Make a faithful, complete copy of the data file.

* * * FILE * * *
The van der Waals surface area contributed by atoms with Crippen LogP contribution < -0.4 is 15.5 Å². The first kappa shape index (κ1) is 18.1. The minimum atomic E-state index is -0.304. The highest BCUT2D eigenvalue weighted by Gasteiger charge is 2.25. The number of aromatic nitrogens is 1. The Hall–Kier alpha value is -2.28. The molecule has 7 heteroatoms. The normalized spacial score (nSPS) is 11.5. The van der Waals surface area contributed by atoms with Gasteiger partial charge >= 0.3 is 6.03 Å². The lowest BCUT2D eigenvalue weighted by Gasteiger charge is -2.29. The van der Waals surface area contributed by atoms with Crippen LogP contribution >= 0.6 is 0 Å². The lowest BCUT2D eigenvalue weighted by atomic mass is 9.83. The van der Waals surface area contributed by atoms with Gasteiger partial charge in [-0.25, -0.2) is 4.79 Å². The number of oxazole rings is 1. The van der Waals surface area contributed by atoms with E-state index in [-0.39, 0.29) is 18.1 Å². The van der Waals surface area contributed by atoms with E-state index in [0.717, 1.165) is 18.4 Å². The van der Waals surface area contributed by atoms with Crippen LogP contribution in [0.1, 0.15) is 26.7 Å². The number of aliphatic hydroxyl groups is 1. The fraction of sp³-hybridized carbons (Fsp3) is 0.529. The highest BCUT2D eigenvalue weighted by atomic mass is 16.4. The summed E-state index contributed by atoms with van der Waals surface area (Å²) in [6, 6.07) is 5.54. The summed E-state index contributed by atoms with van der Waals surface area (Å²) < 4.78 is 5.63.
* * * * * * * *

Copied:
The van der Waals surface area contributed by atoms with Crippen LogP contribution < -0.4 is 15.5 Å². The first kappa shape index (κ1) is 18.1. The minimum atomic E-state index is -0.304. The highest BCUT2D eigenvalue weighted by Gasteiger charge is 2.25. The number of aromatic nitrogens is 1. The Hall–Kier alpha value is -2.28. The molecule has 7 heteroatoms. The normalized spacial score (nSPS) is 11.5. The van der Waals surface area contributed by atoms with Gasteiger partial charge >= 0.3 is 6.03 Å². The lowest BCUT2D eigenvalue weighted by Gasteiger charge is -2.29. The van der Waals surface area contributed by atoms with Crippen LogP contribution >= 0.6 is 0 Å². The lowest BCUT2D eigenvalue weighted by atomic mass is 9.83. The van der Waals surface area contributed by atoms with Gasteiger partial charge in [-0.25, -0.2) is 4.79 Å². The number of oxazole rings is 1. The van der Waals surface area contributed by atoms with E-state index in [-0.39, 0.29) is 18.1 Å². The van der Waals surface area contributed by atoms with E-state index in [0.717, 1.165) is 18.4 Å². The van der Waals surface area contributed by atoms with Crippen LogP contribution in [0.1, 0.15) is 26.7 Å². The number of aliphatic hydroxyl groups is 1. The fraction of sp³-hybridized carbons (Fsp3) is 0.529. The highest BCUT2D eigenvalue weighted by atomic mass is 16.4. The summed E-state index contributed by atoms with van der Waals surface area (Å²) in [6, 6.07) is 5.54. The summed E-state index contributed by atoms with van der Waals surface area (Å²) < 4.78 is 5.63.